This section is from the book "The Gardener V2", by William Thomson. Also available from Amazon: The New Organic Grower: A Master's Manual of Tools and Techniques for the Home and Market Gardener.
They were both raised from seed by Mr Thomas Rivers, of Sawbridgeworth, and are thus described by him: - "Lord Palmerston - Very large, the largest of Peaches; skin creamy white, with a pink cheek; flesh firm, yet melting, very juicy and rich. It was raised from the Princess of Wales Peach, and resembles in its size and beauty its grandparent the monstrous Pavie of Pompone; flowers very large and beautiful; glands nearly round: season, from middle to end of September. It clings slightly to the stone unless fully ripe. Princess of Wales - Very large, one of the largest Peaches known, and one of the most beautiful, its colour cream, with a rosy cheek; melting, rich, and excellent; ripens just before Desse Tardive, and is very valuable; flowers very large and beautiful; glands round." When at Lord Eversley's charming place at Heckfield, near Reading, some weeks ago, we saw both these fine Peaches. The former was growing in an early Peach-house, and we were informed by Mr Wildsmith, the gardener at Heckfield, that he had gathered a large crop of magnificent fruits, some of them of great size, yet combined with the finest quality.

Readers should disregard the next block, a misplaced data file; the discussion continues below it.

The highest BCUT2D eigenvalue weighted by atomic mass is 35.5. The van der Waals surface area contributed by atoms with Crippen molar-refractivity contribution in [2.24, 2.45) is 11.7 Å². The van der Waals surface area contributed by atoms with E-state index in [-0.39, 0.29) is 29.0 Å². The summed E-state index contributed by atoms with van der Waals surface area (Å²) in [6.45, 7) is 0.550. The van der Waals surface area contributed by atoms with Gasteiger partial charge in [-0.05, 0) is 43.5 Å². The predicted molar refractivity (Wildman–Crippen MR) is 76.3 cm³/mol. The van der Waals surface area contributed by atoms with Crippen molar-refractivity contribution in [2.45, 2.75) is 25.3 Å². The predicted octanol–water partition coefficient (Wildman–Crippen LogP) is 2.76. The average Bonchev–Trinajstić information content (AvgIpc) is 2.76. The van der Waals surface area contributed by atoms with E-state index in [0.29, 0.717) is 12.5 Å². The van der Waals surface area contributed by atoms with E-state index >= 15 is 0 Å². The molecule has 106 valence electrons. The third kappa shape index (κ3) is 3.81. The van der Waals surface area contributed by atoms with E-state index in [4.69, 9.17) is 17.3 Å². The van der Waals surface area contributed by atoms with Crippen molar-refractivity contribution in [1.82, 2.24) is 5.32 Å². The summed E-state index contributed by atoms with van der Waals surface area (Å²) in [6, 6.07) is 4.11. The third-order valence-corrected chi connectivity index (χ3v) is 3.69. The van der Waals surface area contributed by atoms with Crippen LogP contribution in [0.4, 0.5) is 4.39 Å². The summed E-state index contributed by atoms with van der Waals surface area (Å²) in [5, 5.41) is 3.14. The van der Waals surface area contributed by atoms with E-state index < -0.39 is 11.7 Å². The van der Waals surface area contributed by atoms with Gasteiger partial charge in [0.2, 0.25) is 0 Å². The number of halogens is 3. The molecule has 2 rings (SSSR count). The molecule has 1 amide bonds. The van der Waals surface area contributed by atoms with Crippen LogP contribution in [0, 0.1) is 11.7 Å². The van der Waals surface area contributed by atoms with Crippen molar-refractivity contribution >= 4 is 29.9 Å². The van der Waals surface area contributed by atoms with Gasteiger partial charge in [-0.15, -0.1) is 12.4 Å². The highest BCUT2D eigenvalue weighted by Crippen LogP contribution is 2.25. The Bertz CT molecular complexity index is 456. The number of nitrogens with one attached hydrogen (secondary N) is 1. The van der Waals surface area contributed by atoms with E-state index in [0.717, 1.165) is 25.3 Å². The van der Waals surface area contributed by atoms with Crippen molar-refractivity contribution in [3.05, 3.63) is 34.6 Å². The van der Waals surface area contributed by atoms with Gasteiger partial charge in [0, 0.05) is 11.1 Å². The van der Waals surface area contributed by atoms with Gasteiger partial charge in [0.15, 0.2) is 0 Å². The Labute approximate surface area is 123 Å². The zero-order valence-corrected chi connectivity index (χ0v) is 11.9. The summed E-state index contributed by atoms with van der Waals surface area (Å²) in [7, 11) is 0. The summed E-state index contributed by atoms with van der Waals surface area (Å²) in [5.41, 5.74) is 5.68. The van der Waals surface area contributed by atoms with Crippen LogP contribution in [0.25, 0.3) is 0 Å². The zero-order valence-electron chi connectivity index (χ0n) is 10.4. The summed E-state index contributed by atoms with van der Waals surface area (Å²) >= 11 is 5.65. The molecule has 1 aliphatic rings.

Pi'incess of Wales was growing on a south wall in the kitchen-garden, and bearing a large crop: this was of a fine appearance, and truly "melting, rich, and excellent".